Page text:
• Position your arms while turning/spinning so that you are ready for streamline when pushing off (Alisa)
• Don’t torque my shoulder back when recovering, lead from the elbow (Alisa)
• When recovering try to keep my wrist loose (James)
• Breathe out as soon as your head is under water and do so continually & consistently (Swim Smooth)
• Follow through and finish your stroke (Alan)
• Follow through and finish your stroke otherwise I end up looking like Evan (Alisa & myself)
• Imagine yourself climbing / pulling yourself up, you have the most strength when pushing not pulling – follow through! (Michael Keen)
• Keep feet floppy when doing the kick drill to avoid feet cramps (Josh)
• Make slightly bigger stronger kicks (Josh)
• Keep butt clenched slightly to avoid leg drag (Alisa)
• Make sure that your are streamlined, feet are up near the surface (James)
• Count your strokes I should be close to 36; in reality I am closer to 46 (Michael Hay)
• Only one eye should be visible when breathing, don’t flip over (Alan)
• Don’t swim flat (James - Alisa)
• Over rotate to make up for lack of flexibility and avoid swimming flat (Josh)
• Keep your front arm straight / streamlined while the other is recovering especially true when breathing – flexibility constraint. (Alan)
• Streamlined when pushing off from the end (James)
• Keep your elbow high when recovering (James)
• Push hard to the finish (Alan)
• Finish each set strong all the way up to touching the wall (Alan)
• Go all out (Alisa)
• When you are done stop (Alisa)
• You need to be able to swim lazy (Alisa)
• You need to develop a feel for the water (Alisa)
• You need more time in the pool (Alisa & Alan)
What is in my Head when I am in the Pool?
• Dolphin Kick when I push off from the end, as soon as my legs split my streamline is ruined
• Feel the water and stay relaxed
• Steady breathing pattern and start counting strokes. I should be under 20 by mid way (50m pool). My stoke count is too high maybe I am not following through enough, but I feel like I am slowing down when I lengthen my stroke. No worries I am just warming up so try and lengthen your stroke – worry about speed later.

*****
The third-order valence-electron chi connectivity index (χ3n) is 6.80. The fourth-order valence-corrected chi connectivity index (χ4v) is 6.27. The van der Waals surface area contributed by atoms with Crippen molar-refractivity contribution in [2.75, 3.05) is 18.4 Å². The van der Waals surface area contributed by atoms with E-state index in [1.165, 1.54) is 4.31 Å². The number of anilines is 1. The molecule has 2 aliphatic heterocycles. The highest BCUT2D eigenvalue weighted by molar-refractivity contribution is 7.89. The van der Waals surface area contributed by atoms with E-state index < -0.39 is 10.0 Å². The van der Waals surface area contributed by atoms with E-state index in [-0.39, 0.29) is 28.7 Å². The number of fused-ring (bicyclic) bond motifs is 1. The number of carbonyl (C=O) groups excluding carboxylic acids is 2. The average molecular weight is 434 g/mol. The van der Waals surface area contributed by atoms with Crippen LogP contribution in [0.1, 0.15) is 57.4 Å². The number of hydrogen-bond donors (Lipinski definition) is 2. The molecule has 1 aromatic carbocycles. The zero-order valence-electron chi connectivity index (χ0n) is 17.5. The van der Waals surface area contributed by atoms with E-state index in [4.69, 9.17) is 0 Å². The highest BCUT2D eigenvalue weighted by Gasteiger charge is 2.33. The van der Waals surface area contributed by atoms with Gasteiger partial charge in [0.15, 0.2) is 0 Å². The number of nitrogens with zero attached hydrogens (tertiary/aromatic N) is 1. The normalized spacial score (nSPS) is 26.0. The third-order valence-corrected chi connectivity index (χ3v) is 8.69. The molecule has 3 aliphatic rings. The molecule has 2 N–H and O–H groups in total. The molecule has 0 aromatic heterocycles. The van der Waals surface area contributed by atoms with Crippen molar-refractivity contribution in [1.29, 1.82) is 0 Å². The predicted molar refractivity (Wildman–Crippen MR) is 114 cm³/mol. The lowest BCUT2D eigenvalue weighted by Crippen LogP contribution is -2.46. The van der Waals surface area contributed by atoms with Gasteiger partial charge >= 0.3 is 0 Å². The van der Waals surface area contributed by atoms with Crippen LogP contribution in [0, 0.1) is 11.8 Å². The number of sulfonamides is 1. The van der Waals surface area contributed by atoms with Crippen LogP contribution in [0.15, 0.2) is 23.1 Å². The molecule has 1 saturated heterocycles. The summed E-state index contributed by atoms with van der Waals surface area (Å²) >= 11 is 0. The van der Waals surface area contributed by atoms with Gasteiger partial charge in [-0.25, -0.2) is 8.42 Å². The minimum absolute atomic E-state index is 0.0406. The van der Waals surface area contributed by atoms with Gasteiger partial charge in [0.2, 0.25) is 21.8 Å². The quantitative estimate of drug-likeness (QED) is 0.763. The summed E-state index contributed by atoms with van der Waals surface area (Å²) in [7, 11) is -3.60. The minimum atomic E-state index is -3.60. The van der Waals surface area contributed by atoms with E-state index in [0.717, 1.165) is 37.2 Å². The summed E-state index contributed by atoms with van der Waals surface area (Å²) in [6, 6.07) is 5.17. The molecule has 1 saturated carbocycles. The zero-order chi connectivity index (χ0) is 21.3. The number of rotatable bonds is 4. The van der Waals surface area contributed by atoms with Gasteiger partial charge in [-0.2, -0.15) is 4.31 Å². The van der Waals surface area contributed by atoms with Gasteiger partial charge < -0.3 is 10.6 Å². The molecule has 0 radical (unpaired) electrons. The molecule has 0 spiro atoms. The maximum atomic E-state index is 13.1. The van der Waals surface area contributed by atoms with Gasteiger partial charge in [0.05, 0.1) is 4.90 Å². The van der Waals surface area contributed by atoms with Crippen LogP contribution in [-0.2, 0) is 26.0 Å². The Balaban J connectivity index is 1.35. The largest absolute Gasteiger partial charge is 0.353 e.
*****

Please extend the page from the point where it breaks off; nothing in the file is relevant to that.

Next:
• Look around and make sure that you keep your eyes open when you breathe, notice how much more relaxed your neck is when you look around.
• Is there any power at all in my kick?
• Make sure that my feet are close to the surface and that I am kicking from the hips
• Is my elbow high enough?
• Make sure to lead with my elbow, no strain in the shoulder.
• Feel the water on my finger tips right before I begin to pull through
• What are these other guys doing that makes them go faster?
• Follow through with strength
• Think about being streamlined
• Steady breathing
• Look at how the light sparkles through the water onto the bottom of the pool…relax
• Keep your eyes open
• Relax your shoulders
• Don’t swing your arms like a round-house punch, keep elbows high
• If I cant figure out how to kick more efficiently I will never speed up
• If I cant figure out how to swim better with a pull buoy how will I ever get faster
• This is a huge effort, I should be able to do this without completely exhausting myself
• Finish up the drill no matter what. Eventually it wall all come together
• At least I am not afraid of the water; no more panic attacks
That’s about all I can think of for now. I’ll await some head shrinking / feedback from Alisa and then start looking at what Henning has done that I have not.